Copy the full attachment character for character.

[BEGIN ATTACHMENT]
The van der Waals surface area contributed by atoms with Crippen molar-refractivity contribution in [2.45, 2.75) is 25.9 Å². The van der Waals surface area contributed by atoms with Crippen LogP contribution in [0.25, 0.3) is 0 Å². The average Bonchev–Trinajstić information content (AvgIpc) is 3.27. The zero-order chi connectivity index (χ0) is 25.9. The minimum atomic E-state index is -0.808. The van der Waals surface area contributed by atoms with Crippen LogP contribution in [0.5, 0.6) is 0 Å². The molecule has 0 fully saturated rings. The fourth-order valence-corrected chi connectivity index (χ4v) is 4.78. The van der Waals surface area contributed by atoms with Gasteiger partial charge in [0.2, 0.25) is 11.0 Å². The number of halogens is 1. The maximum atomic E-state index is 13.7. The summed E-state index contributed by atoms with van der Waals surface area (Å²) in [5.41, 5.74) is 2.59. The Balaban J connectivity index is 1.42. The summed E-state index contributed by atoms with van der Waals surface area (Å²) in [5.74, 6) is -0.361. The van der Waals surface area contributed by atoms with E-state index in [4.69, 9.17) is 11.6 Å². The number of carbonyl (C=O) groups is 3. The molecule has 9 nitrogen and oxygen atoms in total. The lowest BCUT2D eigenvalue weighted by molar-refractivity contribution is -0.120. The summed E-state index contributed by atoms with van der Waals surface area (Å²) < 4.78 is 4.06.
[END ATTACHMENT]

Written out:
The van der Waals surface area contributed by atoms with Crippen molar-refractivity contribution in [2.45, 2.75) is 25.9 Å². The van der Waals surface area contributed by atoms with Crippen LogP contribution in [0.25, 0.3) is 0 Å². The average Bonchev–Trinajstić information content (AvgIpc) is 3.27. The zero-order chi connectivity index (χ0) is 25.9. The minimum atomic E-state index is -0.808. The van der Waals surface area contributed by atoms with Crippen LogP contribution in [0.5, 0.6) is 0 Å². The molecule has 0 fully saturated rings. The fourth-order valence-corrected chi connectivity index (χ4v) is 4.78. The van der Waals surface area contributed by atoms with Gasteiger partial charge in [0.2, 0.25) is 11.0 Å². The number of halogens is 1. The maximum atomic E-state index is 13.7. The summed E-state index contributed by atoms with van der Waals surface area (Å²) in [5.41, 5.74) is 2.59. The Balaban J connectivity index is 1.42. The summed E-state index contributed by atoms with van der Waals surface area (Å²) in [5.74, 6) is -0.361. The van der Waals surface area contributed by atoms with E-state index in [4.69, 9.17) is 11.6 Å². The number of carbonyl (C=O) groups is 3. The molecule has 9 nitrogen and oxygen atoms in total. The lowest BCUT2D eigenvalue weighted by molar-refractivity contribution is -0.120. The summed E-state index contributed by atoms with van der Waals surface area (Å²) < 4.78 is 4.06.